Going beyond Google

Marydee Ojala shares some search tips from the session she prepared for the (postponed) Computers in Libraries conference.

One of the many conference casualties of Covid-19 was Computers in Libraries (cis.infotoday.com), scheduled from 31 March through 2 April 2020 in Arlington, Virginia. It's been postponed but the new dates have not yet been determined. Because of the postponement, I won't be giving my Cybertour on Finding Information by Going Beyond Google. Thus, I will share some of what I was going to say here.

I'll start with the obvious: in most people's minds, search is synonymous with Google. However, information professionals aren't "most people"—we know we need to go beyond Google, even when that means other Google databases and services. It's good to remember that you can search images, videos, maps, and news on Google's platform. Students probably already know about Google Scholar. It's worth reminding them that Scholar does not actually contain every scholarly article ever written. Many remain behind paywalls and the Unpaywall Chrome extension (unpaywall.org) can help find free versions.

Some less well-known Google offerings are its Finance database (google.com/finance), which is aimed at individual investors, and Books, which you can query via its AI-powered Talk to Books (books.google.com/talktobooks). Google Trends (trends.google.com) is always fun to play with and it can give you insights into many research projects. Arts & Culture (google.com/artsandculture) lets you browse through the collections of over 1,200 worldwide museums and archives. It’s a perfect distraction for those working from home and those whose children are home from school. If data is the new oil, then Google can help you get all greased up. Experiment with it by searching the Data Sets (datasetsearch.research.google.com) or its Public Data Explorer (google.com/publicdata).

Search engines that aren't Google

Moving to other search engines, Microsoft's Bing leads the pack. But it's not the only other search engine that info pros can use. There's Yandex, a very strong contender, which like Google and Bing, have multiple databases. Its map database is particularly strong. Gigablast was somewhat moribund for a while, but its developer has rejuvenated it within the past few months.

Privacy is on many searchers' minds. DuckDuckGo's claim to fame is privacy. Its usage has skyrocketed as more searchers divert their activities from Google and Bing to DuckDuckGo. The increasing popularity of DuckDuckGo may be why other search engines stressing privacy have gained ground. Ekoru's raison d'etre (ekoru.org) is to clean up the oceans, but it also says that it doesn't save your searches or sell your information. Verizon—the owner of both Yahoo and AOL, among other properties—has introduced OneSearch (onesearch.com), another engine promoting privacy. Privado (privado.com) is yet one more engine that says it doesn't track you, doesn't use cookies, and doesn't save your searches. Interestingly, most of the non-DuckDuckGo privacy search engines have Bing at their core. I also wonder about the trademark implications of Verizon naming its search engine OneSearch.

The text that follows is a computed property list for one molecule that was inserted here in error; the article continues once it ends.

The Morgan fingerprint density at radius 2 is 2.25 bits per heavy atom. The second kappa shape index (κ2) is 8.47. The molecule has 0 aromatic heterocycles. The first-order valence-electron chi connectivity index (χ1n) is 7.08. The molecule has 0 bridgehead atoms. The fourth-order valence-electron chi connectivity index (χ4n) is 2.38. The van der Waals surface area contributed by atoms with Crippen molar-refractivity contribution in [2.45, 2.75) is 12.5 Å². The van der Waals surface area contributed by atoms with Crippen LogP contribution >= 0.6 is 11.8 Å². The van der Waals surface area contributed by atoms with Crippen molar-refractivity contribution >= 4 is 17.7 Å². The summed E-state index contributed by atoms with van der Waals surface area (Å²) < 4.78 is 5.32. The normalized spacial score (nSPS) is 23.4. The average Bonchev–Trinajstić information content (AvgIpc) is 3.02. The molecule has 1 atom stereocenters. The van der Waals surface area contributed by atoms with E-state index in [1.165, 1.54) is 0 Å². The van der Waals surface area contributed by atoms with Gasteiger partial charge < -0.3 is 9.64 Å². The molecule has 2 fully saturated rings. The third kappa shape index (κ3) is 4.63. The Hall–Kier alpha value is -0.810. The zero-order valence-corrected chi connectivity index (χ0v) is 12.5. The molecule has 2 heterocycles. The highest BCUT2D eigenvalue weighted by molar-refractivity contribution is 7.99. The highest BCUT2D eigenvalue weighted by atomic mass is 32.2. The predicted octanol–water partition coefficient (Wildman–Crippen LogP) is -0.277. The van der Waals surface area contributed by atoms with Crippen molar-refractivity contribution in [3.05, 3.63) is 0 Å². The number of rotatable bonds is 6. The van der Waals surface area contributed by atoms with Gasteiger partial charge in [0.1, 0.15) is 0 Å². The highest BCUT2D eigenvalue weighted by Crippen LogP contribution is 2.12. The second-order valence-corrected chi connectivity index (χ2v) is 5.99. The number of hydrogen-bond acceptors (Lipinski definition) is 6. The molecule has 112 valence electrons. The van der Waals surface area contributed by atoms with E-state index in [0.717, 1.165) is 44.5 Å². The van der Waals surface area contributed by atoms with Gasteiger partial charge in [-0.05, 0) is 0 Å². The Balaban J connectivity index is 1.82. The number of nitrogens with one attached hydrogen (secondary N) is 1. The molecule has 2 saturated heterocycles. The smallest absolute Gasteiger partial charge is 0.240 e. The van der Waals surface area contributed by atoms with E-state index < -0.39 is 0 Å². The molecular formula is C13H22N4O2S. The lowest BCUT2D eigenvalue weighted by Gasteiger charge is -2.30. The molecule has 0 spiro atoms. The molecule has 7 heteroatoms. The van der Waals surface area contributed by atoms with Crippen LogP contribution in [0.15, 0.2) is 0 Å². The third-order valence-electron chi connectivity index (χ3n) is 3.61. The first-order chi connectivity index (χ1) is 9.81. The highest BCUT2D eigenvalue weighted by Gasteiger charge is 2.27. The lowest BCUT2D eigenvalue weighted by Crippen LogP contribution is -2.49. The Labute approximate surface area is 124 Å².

Tired of seeing ads on websites you visit? Try switching browsers. Brave (brave.com) is an alternative browser that strips out the ads from the pages you view. It's an eye-opener to see how many blank spaces can show up on a webpage when the ads are removed.

Niche search engines

A few search engines designed not for general web searches for specific topic areas are often overlooked. If you do business searches, take a look at Biznar (biznar.com). Created by Deep Web Technologies, Biznar has existed for decades. It is an interesting contrast not only to Google but also to subscription databases such as ABI/INFORM. Its federated search technology also powers the medical literature with Mednar (mednar.com) and science with Science.gov. Deep Web Technologies was acquired by the Welsh company AMPLYFI in February 2020.

Google Scholar isn't the only entry into scholarly literature. Microsoft Academic Search (academic.research.microsoft.com) can surface information not in Google Scholar. Relying on semantic search technology, it goes beyond keyword searches to understanding the meaning of words. Semantic Scholar (semanticscholar.org) but it covers only the scientific literature. Million Short (millionshort.com) lets you run a search minus the most popular sites, which surfaces the long-tail, more esoteric results that info pros are frequently in need of. You can remove from 100 to 1 million sites from your search.

Cybertours at Computers in Libraries are short presentations, so this is only the tip of the searching iceberg. I’ll be expanding this talk and including many more resources by the time October and Internet Librarian International roll around.
Marydee Ojala (Marydee@xmission.com) is the editor-in-chief of Online Searcher and co-chair of the Internet Librarian International conference.